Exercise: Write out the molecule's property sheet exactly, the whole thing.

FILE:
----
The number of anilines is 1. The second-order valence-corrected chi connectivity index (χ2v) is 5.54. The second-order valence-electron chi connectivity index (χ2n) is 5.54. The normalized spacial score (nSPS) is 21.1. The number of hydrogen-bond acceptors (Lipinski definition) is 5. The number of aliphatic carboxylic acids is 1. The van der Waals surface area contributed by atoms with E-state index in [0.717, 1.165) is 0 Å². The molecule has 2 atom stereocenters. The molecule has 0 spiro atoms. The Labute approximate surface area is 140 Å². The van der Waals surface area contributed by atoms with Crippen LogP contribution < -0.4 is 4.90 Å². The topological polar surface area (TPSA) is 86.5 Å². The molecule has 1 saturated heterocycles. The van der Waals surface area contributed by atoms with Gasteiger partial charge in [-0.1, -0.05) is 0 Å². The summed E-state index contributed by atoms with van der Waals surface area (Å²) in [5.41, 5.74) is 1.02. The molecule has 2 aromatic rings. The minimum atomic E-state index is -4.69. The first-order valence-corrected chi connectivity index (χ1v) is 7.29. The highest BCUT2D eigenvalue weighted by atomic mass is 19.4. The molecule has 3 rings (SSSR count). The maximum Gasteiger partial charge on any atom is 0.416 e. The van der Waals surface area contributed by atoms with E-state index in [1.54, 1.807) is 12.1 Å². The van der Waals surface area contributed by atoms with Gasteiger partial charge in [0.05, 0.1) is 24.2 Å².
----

The number of anilines is 1. The second-order valence-corrected chi connectivity index (χ2v) is 5.54. The second-order valence-electron chi connectivity index (χ2n) is 5.54. The normalized spacial score (nSPS) is 21.1. The number of hydrogen-bond acceptors (Lipinski definition) is 5. The number of aliphatic carboxylic acids is 1. The van der Waals surface area contributed by atoms with E-state index in [0.717, 1.165) is 0 Å². The molecule has 2 atom stereocenters. The molecule has 0 spiro atoms. The Labute approximate surface area is 140 Å². The van der Waals surface area contributed by atoms with Crippen LogP contribution < -0.4 is 4.90 Å². The topological polar surface area (TPSA) is 86.5 Å². The molecule has 1 saturated heterocycles. The van der Waals surface area contributed by atoms with Gasteiger partial charge in [-0.1, -0.05) is 0 Å². The summed E-state index contributed by atoms with van der Waals surface area (Å²) in [5.41, 5.74) is 1.02. The molecule has 2 aromatic rings. The minimum atomic E-state index is -4.69. The first-order valence-corrected chi connectivity index (χ1v) is 7.29. The highest BCUT2D eigenvalue weighted by atomic mass is 19.4. The molecule has 3 rings (SSSR count). The maximum Gasteiger partial charge on any atom is 0.416 e. The van der Waals surface area contributed by atoms with E-state index in [1.54, 1.807) is 12.1 Å². The van der Waals surface area contributed by atoms with Gasteiger partial charge in [0.05, 0.1) is 24.2 Å².